BBC Publishes 'Right to be Forgotten' Archive

John Lister's picture

British news agency BBC has published a list of its articles which are no longer linked to through Google, due to a controversial European law. The move means that the people who requested the pages be removed may have actually made things worse.

The situation involves the "right to be forgotten", a policy introduced last year by the European Court of Justice. It rules on those laws that apply across the 26 countries that are part of the European Union.

The policy applies in cases where people want pages with embarrassing, outdated or privacy-threatening information about them removed from the web. In many cases, those pages are perfectly legal to have online, especially for archiving purposes.

Search Engines Make Final Call

Under the policy, people must first ask websites hosting the article to take the page down. If a satisfactory response is not met, they can ask search engines such as Google to remove links to the page. It's up to the search engine to decide how to respond.

Although the page itself remains online, it can be harder to find if removed from search engines. At the moment, search engines only remove search result pages shown to European users, though some officials want the deletion to apply worldwide. Also, the pages are only "delisted" when users search for the specific name in question, but can still show up for other searches.

So far Google has rejected most claims. For the most part it removes links in cases that genuinely compromise privacy, or which reference negative details from many years ago. It usually refuses to delete links to pages detailing serious criminal actions or information involving public figures.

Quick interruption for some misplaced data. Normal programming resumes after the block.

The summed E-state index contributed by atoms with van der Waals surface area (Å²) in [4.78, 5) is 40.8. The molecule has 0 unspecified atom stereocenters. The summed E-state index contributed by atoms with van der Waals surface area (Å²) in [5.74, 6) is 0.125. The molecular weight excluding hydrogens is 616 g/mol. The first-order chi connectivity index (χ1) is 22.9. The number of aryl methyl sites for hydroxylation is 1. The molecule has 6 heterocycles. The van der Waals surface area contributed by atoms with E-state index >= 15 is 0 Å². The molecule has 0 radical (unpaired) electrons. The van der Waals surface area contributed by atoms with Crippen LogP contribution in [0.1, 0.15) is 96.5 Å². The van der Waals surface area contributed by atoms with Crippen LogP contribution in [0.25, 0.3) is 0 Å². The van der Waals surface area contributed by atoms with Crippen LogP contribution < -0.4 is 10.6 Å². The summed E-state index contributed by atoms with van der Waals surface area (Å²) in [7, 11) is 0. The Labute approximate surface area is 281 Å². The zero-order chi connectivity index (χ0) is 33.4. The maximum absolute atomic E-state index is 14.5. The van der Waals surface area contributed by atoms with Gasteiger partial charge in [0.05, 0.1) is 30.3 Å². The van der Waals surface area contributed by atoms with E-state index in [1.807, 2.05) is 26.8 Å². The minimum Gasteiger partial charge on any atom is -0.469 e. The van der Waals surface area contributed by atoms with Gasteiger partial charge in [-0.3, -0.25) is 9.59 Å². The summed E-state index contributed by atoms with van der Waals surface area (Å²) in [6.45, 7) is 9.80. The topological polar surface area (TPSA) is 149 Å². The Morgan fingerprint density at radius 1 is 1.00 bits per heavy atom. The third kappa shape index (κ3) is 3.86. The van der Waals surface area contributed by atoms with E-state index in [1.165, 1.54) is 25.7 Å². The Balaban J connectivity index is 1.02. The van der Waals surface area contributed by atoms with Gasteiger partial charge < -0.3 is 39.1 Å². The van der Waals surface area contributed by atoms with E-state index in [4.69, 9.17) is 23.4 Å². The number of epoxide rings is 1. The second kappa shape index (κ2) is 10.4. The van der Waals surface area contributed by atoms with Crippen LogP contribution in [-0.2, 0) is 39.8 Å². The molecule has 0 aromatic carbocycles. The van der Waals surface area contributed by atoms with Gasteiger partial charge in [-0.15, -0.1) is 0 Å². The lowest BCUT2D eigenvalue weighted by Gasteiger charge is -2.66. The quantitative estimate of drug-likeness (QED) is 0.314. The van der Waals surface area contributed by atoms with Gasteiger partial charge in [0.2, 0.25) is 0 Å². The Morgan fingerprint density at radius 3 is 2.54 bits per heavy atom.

BBC Highlights 'Delisted' Pages

While Google details the number of pages it has delisted in this way, the British Broadcasting Corporation (BBC) has gone a step further. It has tracked the delisted search engine pages from its site, and in return, published a full list of delisted articles so that access to the information is still available to the public. It plans to update the list monthly to highlight the latest changes. (Source:

It says this is "primarily as a contribution to public policy. [BBC thinks] it is important that those with an interest in the 'right to be forgotten' can ascertain which articles have been affected by the ruling. [BBC Hopes] it will contribute to the debate about this issue."

Highlighting Removed Articles Likened to 'Streisand Effect'

The relisting of the removed articles will likely draw more attention to the articles in question - meaning attempts to get the pages hidden is expected to backfire. It's another example of the Streisand effect, named after an incident where Barbara Streisand's attempts to get aerial photographs of her house taken off a public website led to heavy publicity, which then prompted more than 400,000 people to view the photos. (Source:

The BBC stresses that it doesn't get details of who made the relevant complaints to Google. It says readers should thus not assume that it was the subject of the articles in question that tried to get them made less visible.

What's Your Opinion?

Do you think the "right to be forgotten" policy is a reasonable balance between free speech and privacy? Is the BBC right to draw attention to the delisted stories in this way? Does the list undermine the policy and, if so, is that a good thing?

Rate this article: 
Average: 4.3 (3 votes)


rwells78's picture

Bravo to the BBC for standing up to this nonsense!